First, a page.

FAST FACTS HAWAII
Hawaii Naniloa Resort workers reject union
HILO » An attempt to restore union representation at the Hawaii Naniloa Resort has failed, with the International Longshore and Warehouse Union receiving just 5 votes out of 58 cast, Naniloa management said.
Five votes were counted for the International Longshore & Warehouse Union, 18 votes against union representation, and 35 votes were challenged and never opened.
When Hilo businessman Ken Fujiyama bought the hotel last month and failed to rehire most of the 138 unionized workers, the ILWU said Fujiyama was trying to eliminate the union.
Federal law says union representation is lost if fewer than half of the employees are rehired.
Only about 20 of the former workers were rehired, but for those who kept their job and for new hires, the pay went up about $1.50 per hour. Housekeepers went from $7.61 to as high as $9.50 per hour, Fujiyama said.
The union representation election was held March 22. Meanwhile a union attempt to block the sale of the hotel failed in Third Circuit Court on Mar. 10. Another hearing on the union objection is scheduled for May 12.
Wednesday, April 5, 2006
» The results of a March 22 union representation vote at the Hawaii Naniloa Resort in Hilo were five votes for the International Longshore & Warehouse Union, 18 votes against union representation, and 35 votes that were challenged and never opened. A March 30 story on Page C1 failed to distinguish between the votes against the union and challenged votes.
Google to sell more shares
SAN FRANCISCO » Google Inc.
plans to sell 5.3 million additional shares of its prized stock, hoping to raise more than $2 billion to finance its ambitious plan to expand beyond its Internet-leading search engine.
The move comes just two days before Google's closely watched stock will be added to the Standard & Poor's 500 index -- a breakthrough that snapped the company's shares out of a recent funk and presented management with an opportunity to capitalize on the surging demand.
Google's market value has climbed by more than 15 percent since Standard & Poor's said it would include the company's stock in the blue-chip bellwether.
But news of the offering raised a red flag for some investors worried that extra shares will make it harder for Google to reach the lofty earnings-per-share target set by analysts. Google's shares dropped $12.09, or 3.1 percent, in extended trading.
UAW rejects Delphi labor proposal
DETROIT » Delphi Corp.
's latest offer on wages and benefits was rejected by the United Auto Workers union, which said it expects the bankrupt auto-parts supplier to seek court permission tomorrow to scrap its existing contract.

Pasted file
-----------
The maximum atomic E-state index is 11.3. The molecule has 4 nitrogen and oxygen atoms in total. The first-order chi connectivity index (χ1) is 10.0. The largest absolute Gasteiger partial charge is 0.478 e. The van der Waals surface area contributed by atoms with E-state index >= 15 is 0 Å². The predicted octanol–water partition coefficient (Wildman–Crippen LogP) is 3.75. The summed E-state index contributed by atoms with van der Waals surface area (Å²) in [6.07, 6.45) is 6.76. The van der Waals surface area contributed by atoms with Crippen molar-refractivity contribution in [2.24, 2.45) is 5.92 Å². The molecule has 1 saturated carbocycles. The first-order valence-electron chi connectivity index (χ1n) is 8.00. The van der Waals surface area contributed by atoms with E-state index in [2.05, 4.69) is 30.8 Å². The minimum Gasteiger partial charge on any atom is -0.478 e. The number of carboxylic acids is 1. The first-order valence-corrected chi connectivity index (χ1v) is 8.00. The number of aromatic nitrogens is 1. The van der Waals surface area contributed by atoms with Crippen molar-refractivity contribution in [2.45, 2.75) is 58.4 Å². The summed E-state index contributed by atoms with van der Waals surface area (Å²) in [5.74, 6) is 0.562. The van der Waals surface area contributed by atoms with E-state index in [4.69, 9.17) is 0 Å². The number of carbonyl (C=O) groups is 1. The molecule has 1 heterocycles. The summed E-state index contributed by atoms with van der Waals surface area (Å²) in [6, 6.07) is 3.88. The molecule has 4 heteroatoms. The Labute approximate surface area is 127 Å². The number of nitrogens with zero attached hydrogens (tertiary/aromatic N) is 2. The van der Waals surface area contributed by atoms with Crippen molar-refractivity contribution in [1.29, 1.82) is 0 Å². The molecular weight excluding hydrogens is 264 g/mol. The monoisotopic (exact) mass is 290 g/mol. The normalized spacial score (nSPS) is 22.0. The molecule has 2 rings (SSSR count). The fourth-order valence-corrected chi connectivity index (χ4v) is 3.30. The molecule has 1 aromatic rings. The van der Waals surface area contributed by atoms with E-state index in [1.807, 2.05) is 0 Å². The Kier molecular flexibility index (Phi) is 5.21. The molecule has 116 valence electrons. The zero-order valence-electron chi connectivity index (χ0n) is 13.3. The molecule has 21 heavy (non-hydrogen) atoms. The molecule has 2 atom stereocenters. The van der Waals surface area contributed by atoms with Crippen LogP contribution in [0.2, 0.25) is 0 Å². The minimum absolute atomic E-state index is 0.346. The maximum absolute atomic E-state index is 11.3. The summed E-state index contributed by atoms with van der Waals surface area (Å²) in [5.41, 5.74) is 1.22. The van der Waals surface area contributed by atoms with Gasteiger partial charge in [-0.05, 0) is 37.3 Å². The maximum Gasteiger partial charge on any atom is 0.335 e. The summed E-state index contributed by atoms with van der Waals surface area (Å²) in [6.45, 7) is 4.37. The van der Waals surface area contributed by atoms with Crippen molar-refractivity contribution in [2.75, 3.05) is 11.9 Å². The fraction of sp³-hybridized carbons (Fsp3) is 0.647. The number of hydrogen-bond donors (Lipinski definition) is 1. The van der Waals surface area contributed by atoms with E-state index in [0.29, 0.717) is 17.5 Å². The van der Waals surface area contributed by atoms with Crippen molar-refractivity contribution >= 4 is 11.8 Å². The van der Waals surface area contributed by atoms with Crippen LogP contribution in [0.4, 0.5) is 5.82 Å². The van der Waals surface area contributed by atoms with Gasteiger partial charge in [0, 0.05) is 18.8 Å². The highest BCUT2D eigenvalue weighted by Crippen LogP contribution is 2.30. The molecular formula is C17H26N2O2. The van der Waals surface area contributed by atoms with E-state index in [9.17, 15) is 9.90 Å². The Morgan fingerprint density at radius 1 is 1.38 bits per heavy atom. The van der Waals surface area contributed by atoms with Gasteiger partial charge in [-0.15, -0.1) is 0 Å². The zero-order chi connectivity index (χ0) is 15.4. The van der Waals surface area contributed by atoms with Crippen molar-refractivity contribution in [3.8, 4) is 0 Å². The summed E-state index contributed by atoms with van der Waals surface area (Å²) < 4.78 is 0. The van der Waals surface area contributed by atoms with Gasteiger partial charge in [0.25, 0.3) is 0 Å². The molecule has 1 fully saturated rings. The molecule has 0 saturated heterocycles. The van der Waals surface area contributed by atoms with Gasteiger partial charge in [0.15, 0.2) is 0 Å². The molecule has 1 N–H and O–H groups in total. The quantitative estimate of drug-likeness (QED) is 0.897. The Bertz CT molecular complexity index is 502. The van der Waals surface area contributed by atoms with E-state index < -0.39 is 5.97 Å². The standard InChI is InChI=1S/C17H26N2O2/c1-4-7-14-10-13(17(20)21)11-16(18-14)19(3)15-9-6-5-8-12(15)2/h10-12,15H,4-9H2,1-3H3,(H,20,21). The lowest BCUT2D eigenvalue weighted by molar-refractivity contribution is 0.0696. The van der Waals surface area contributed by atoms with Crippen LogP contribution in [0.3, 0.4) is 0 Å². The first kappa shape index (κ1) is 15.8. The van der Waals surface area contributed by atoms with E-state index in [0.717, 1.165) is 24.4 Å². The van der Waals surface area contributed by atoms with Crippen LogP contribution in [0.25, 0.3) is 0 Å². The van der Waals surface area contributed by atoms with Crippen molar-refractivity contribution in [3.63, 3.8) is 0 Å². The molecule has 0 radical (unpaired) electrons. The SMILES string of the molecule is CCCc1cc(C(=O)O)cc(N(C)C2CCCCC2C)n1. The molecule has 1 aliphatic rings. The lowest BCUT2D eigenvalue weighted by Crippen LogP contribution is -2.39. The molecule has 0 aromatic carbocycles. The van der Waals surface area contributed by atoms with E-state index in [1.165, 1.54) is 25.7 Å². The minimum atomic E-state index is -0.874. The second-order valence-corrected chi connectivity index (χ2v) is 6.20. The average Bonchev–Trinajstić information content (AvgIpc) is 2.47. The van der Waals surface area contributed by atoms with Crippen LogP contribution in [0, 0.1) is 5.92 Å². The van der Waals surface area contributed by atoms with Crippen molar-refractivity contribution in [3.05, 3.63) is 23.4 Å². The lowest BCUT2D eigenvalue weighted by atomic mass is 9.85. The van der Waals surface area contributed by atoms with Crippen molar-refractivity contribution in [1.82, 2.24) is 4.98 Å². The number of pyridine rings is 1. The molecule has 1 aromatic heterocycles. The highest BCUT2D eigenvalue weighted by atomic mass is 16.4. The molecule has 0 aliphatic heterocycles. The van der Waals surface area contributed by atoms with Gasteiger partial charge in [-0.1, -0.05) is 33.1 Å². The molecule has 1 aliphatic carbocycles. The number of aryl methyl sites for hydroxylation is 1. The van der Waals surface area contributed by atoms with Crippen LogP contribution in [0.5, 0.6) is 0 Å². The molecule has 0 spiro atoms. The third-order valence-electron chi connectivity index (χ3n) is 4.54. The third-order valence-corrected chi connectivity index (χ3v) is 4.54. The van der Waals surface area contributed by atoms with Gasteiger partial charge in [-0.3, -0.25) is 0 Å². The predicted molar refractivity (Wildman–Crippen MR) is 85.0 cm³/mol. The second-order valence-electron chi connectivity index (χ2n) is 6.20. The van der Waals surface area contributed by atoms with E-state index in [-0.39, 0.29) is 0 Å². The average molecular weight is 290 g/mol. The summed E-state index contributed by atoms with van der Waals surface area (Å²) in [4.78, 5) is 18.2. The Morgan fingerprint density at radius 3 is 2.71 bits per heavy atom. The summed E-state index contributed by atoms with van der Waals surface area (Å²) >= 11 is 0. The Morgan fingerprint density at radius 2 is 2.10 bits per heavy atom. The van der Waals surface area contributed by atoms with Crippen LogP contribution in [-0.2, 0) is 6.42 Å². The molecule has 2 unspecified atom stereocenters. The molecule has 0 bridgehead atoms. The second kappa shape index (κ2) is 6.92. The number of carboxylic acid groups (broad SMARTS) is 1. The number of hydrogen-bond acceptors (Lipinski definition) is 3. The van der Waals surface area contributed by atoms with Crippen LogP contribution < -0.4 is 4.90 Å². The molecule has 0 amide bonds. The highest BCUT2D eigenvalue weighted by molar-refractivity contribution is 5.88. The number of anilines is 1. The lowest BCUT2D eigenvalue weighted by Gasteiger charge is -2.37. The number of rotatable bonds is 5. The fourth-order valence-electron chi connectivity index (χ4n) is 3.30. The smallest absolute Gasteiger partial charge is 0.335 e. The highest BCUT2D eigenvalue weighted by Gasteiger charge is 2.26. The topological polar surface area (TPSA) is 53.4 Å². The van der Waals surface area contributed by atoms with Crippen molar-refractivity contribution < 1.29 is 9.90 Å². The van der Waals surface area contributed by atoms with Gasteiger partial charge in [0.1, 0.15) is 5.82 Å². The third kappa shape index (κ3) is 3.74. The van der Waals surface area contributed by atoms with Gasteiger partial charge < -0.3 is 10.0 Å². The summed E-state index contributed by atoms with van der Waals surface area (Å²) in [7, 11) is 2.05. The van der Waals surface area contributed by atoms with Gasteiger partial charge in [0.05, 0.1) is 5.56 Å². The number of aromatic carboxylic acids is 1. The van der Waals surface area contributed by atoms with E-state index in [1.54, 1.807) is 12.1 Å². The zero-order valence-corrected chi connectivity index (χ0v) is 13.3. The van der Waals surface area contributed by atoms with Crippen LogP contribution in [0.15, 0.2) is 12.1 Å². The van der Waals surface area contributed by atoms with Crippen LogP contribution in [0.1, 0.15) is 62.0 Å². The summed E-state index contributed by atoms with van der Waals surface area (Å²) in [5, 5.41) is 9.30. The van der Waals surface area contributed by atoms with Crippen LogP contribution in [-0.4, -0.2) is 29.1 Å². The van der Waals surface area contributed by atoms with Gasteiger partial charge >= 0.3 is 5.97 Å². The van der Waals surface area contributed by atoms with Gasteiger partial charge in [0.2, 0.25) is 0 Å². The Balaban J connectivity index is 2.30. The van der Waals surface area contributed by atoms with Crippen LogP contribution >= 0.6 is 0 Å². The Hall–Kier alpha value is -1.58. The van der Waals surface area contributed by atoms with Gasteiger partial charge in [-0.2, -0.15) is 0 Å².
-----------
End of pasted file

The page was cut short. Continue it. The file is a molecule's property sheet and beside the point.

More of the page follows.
Delphi's March 24 proposal "wasn't even close" to something union leaders could submit to rank-and-file workers for a ratification vote, said Paul Krell, a UAW spokesman.
Krell said his comments reflect the sentiment of UAW Vice President Richard Shoemaker, who met with union leaders in Detroit yesterday.
The union has threatened to strike should Delphi ask a court for permission to void its existing labor contract and impose new terms.
Apple faces off with Apple
LONDON » As a disco beat filled a staid British courtroom yesterday, the Beatles' record company asked a judge to force Apple Computer Inc.
to remove the logo from the popular iTunes Music Store.
A lawyer who represents record label Apple Corps Ltd., founded by the Fab Four in 1968, took the courtroom on a virtual tour of the iTunes Music Store to demonstrate how it works -- and to show Judge Edward Mann how often the Apple Computer logo pops up.
Apple Corps wan1ts Apple Computer to drop the trademark apple from the iTunes Music Store, and is also asking for damages, , though a monetary figure has not yet been named.
Whirlpool gets OK to merge with Maytag
WASHINGTON » Antitrust regulators yesterday approved Whirlpool Corp.
's proposed $1.79 billion purchase of Maytag Corp.
, saying the merger would not reduce competition substantially.
Some analysts and antitrust lawyers had expected the Justice Department to object to the deal because it would create a company producing half of the dishwashers in the United States and more than 70 percent of the clothes washers and dryers.
An investigation by the U.S> Justice Department's Antitrust Division found that an effort by the new company to raise prices on its washers and dryers "likely would be unsuccessful" because at least five other companies are well-established in U.S. markets, including the Sears brand Kenmore, General Electric, Frigidaire, LG and Samsung.
Bombardier profit rises with private jets
Montreal >> Bombardier Inc.,
which makes Learjets, said its fiscal fourth-quarter profit rose 54 percent as surging demand for private jets outweighed a drop in sales from commuter planes and falling profit from rail cars.
Net income increased to $86 million, or 5 cents a share, from $56 million, or 3 cents, a year earlier, Bombardier said yesterday. Revenue in the quarter ended Jan. 31 dropped 15 percent to $4.04 billion.
Chief Executive Officer Laurent Beaudoin has reduced spending by closing train factories and curtailing production of regional aircraft. Sales of private jets have benefited from demand from companies and wealthy individuals. Business-jet deliveries jumped 19 percent, even as shipments of regional planes fell 27 percent.